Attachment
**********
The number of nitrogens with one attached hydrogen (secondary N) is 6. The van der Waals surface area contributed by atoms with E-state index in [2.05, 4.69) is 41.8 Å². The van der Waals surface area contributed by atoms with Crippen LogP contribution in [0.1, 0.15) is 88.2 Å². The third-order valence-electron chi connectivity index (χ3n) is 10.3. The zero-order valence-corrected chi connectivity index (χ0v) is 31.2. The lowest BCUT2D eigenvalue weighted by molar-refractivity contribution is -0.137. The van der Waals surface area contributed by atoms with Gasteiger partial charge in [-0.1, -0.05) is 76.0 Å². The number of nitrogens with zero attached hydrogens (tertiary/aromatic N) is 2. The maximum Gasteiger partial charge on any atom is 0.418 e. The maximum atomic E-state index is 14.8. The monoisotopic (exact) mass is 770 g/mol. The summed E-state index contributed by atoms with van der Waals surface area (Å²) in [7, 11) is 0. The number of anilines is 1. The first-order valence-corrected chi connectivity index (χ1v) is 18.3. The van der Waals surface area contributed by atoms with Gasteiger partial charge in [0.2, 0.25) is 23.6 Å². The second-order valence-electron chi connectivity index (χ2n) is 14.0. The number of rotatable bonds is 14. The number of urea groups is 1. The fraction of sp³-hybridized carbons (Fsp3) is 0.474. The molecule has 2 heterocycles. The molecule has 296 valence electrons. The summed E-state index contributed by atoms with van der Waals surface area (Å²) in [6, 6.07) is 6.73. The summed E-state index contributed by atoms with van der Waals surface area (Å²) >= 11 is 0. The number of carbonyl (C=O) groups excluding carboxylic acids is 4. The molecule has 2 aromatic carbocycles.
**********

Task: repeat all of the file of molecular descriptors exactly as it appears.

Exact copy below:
The number of nitrogens with one attached hydrogen (secondary N) is 6. The van der Waals surface area contributed by atoms with E-state index in [2.05, 4.69) is 41.8 Å². The van der Waals surface area contributed by atoms with Crippen LogP contribution in [0.1, 0.15) is 88.2 Å². The third-order valence-electron chi connectivity index (χ3n) is 10.3. The zero-order valence-corrected chi connectivity index (χ0v) is 31.2. The lowest BCUT2D eigenvalue weighted by molar-refractivity contribution is -0.137. The van der Waals surface area contributed by atoms with Gasteiger partial charge in [-0.1, -0.05) is 76.0 Å². The number of nitrogens with zero attached hydrogens (tertiary/aromatic N) is 2. The maximum Gasteiger partial charge on any atom is 0.418 e. The maximum atomic E-state index is 14.8. The monoisotopic (exact) mass is 770 g/mol. The summed E-state index contributed by atoms with van der Waals surface area (Å²) in [7, 11) is 0. The number of anilines is 1. The first-order valence-corrected chi connectivity index (χ1v) is 18.3. The van der Waals surface area contributed by atoms with Gasteiger partial charge in [0.2, 0.25) is 23.6 Å². The second-order valence-electron chi connectivity index (χ2n) is 14.0. The number of rotatable bonds is 14. The number of urea groups is 1. The fraction of sp³-hybridized carbons (Fsp3) is 0.474. The molecule has 2 heterocycles. The molecule has 296 valence electrons. The summed E-state index contributed by atoms with van der Waals surface area (Å²) in [6, 6.07) is 6.73. The summed E-state index contributed by atoms with van der Waals surface area (Å²) >= 11 is 0. The number of carbonyl (C=O) groups excluding carboxylic acids is 4. The molecule has 2 aromatic carbocycles.